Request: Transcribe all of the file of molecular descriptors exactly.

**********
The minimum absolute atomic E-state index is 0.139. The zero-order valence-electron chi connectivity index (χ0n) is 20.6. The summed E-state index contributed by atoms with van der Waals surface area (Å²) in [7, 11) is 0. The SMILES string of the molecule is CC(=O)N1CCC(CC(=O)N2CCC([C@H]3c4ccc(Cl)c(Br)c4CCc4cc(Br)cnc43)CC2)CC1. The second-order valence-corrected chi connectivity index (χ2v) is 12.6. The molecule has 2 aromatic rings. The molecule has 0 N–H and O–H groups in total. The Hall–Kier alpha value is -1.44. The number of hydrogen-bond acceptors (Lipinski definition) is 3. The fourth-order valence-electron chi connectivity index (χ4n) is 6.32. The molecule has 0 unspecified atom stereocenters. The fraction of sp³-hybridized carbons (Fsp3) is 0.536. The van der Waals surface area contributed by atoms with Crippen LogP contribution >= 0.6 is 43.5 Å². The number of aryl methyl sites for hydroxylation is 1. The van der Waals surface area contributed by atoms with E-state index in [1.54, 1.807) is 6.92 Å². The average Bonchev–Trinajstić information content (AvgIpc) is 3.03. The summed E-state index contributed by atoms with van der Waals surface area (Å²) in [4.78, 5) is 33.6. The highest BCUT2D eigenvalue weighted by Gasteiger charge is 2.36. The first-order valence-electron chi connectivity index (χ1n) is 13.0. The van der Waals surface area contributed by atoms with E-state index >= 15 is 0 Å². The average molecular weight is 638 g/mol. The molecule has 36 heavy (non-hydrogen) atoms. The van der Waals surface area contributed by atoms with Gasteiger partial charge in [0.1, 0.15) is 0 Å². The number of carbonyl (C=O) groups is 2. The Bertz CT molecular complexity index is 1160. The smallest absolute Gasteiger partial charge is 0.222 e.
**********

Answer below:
The minimum absolute atomic E-state index is 0.139. The zero-order valence-electron chi connectivity index (χ0n) is 20.6. The summed E-state index contributed by atoms with van der Waals surface area (Å²) in [7, 11) is 0. The SMILES string of the molecule is CC(=O)N1CCC(CC(=O)N2CCC([C@H]3c4ccc(Cl)c(Br)c4CCc4cc(Br)cnc43)CC2)CC1. The second-order valence-corrected chi connectivity index (χ2v) is 12.6. The molecule has 2 aromatic rings. The molecule has 0 N–H and O–H groups in total. The Hall–Kier alpha value is -1.44. The number of hydrogen-bond acceptors (Lipinski definition) is 3. The fourth-order valence-electron chi connectivity index (χ4n) is 6.32. The molecule has 0 unspecified atom stereocenters. The fraction of sp³-hybridized carbons (Fsp3) is 0.536. The van der Waals surface area contributed by atoms with Crippen LogP contribution >= 0.6 is 43.5 Å². The number of aryl methyl sites for hydroxylation is 1. The van der Waals surface area contributed by atoms with E-state index in [1.54, 1.807) is 6.92 Å². The average Bonchev–Trinajstić information content (AvgIpc) is 3.03. The summed E-state index contributed by atoms with van der Waals surface area (Å²) in [4.78, 5) is 33.6. The highest BCUT2D eigenvalue weighted by Gasteiger charge is 2.36. The first-order valence-electron chi connectivity index (χ1n) is 13.0. The van der Waals surface area contributed by atoms with E-state index >= 15 is 0 Å². The average molecular weight is 638 g/mol. The molecule has 36 heavy (non-hydrogen) atoms. The van der Waals surface area contributed by atoms with Gasteiger partial charge in [0.1, 0.15) is 0 Å². The number of carbonyl (C=O) groups is 2. The Bertz CT molecular complexity index is 1160. The smallest absolute Gasteiger partial charge is 0.222 e.